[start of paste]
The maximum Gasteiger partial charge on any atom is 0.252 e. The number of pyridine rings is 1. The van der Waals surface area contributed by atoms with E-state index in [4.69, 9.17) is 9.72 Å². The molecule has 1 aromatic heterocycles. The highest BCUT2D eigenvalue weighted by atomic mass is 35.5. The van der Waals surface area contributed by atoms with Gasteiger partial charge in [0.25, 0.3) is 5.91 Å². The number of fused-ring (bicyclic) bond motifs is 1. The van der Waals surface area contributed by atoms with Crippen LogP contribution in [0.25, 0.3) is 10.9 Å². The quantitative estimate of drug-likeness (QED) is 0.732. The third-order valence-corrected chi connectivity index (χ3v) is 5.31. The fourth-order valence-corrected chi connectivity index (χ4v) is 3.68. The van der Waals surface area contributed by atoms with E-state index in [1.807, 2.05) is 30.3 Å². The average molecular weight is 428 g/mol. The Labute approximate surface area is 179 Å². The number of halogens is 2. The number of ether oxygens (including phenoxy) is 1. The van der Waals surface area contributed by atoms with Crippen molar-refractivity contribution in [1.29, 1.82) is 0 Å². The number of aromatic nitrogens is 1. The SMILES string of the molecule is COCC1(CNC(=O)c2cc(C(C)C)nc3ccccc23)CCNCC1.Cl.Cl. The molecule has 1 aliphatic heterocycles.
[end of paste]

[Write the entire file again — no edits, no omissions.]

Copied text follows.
The maximum Gasteiger partial charge on any atom is 0.252 e. The number of pyridine rings is 1. The van der Waals surface area contributed by atoms with E-state index in [4.69, 9.17) is 9.72 Å². The molecule has 1 aromatic heterocycles. The highest BCUT2D eigenvalue weighted by atomic mass is 35.5. The van der Waals surface area contributed by atoms with Gasteiger partial charge in [0.25, 0.3) is 5.91 Å². The number of fused-ring (bicyclic) bond motifs is 1. The van der Waals surface area contributed by atoms with Crippen LogP contribution in [0.25, 0.3) is 10.9 Å². The quantitative estimate of drug-likeness (QED) is 0.732. The third-order valence-corrected chi connectivity index (χ3v) is 5.31. The fourth-order valence-corrected chi connectivity index (χ4v) is 3.68. The van der Waals surface area contributed by atoms with E-state index in [1.807, 2.05) is 30.3 Å². The average molecular weight is 428 g/mol. The Labute approximate surface area is 179 Å². The number of halogens is 2. The number of ether oxygens (including phenoxy) is 1. The van der Waals surface area contributed by atoms with Crippen molar-refractivity contribution in [1.29, 1.82) is 0 Å². The number of aromatic nitrogens is 1. The SMILES string of the molecule is COCC1(CNC(=O)c2cc(C(C)C)nc3ccccc23)CCNCC1.Cl.Cl. The molecule has 1 aliphatic heterocycles.